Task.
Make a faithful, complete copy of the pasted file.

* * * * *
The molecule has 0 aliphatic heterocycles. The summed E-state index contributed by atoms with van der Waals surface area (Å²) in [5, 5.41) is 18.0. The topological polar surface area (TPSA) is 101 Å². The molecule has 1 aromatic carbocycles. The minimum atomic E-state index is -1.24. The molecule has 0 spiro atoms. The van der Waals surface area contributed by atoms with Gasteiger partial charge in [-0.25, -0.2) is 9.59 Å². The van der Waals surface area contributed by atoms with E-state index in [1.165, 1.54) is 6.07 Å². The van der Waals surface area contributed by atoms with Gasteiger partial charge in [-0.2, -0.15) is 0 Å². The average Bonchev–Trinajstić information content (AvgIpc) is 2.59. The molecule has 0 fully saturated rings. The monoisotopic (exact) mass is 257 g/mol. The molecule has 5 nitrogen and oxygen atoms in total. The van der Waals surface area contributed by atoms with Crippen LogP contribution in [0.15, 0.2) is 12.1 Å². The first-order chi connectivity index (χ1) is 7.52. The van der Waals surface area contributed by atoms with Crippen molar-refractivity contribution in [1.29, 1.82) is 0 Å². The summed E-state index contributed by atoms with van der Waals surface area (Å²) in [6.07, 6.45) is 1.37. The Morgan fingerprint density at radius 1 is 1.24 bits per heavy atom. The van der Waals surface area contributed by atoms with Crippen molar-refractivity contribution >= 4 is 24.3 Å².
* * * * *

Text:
The molecule has 0 aliphatic heterocycles. The summed E-state index contributed by atoms with van der Waals surface area (Å²) in [5, 5.41) is 18.0. The topological polar surface area (TPSA) is 101 Å². The molecule has 1 aromatic carbocycles. The minimum atomic E-state index is -1.24. The molecule has 0 spiro atoms. The van der Waals surface area contributed by atoms with Gasteiger partial charge in [-0.25, -0.2) is 9.59 Å². The van der Waals surface area contributed by atoms with E-state index in [1.165, 1.54) is 6.07 Å². The van der Waals surface area contributed by atoms with Gasteiger partial charge in [-0.2, -0.15) is 0 Å². The average Bonchev–Trinajstić information content (AvgIpc) is 2.59. The molecule has 0 fully saturated rings. The monoisotopic (exact) mass is 257 g/mol. The molecule has 5 nitrogen and oxygen atoms in total. The van der Waals surface area contributed by atoms with Crippen LogP contribution in [0.15, 0.2) is 12.1 Å². The first-order chi connectivity index (χ1) is 7.52. The van der Waals surface area contributed by atoms with Crippen molar-refractivity contribution in [1.29, 1.82) is 0 Å². The summed E-state index contributed by atoms with van der Waals surface area (Å²) in [6.07, 6.45) is 1.37. The Morgan fingerprint density at radius 1 is 1.24 bits per heavy atom. The van der Waals surface area contributed by atoms with Crippen molar-refractivity contribution >= 4 is 24.3 Å².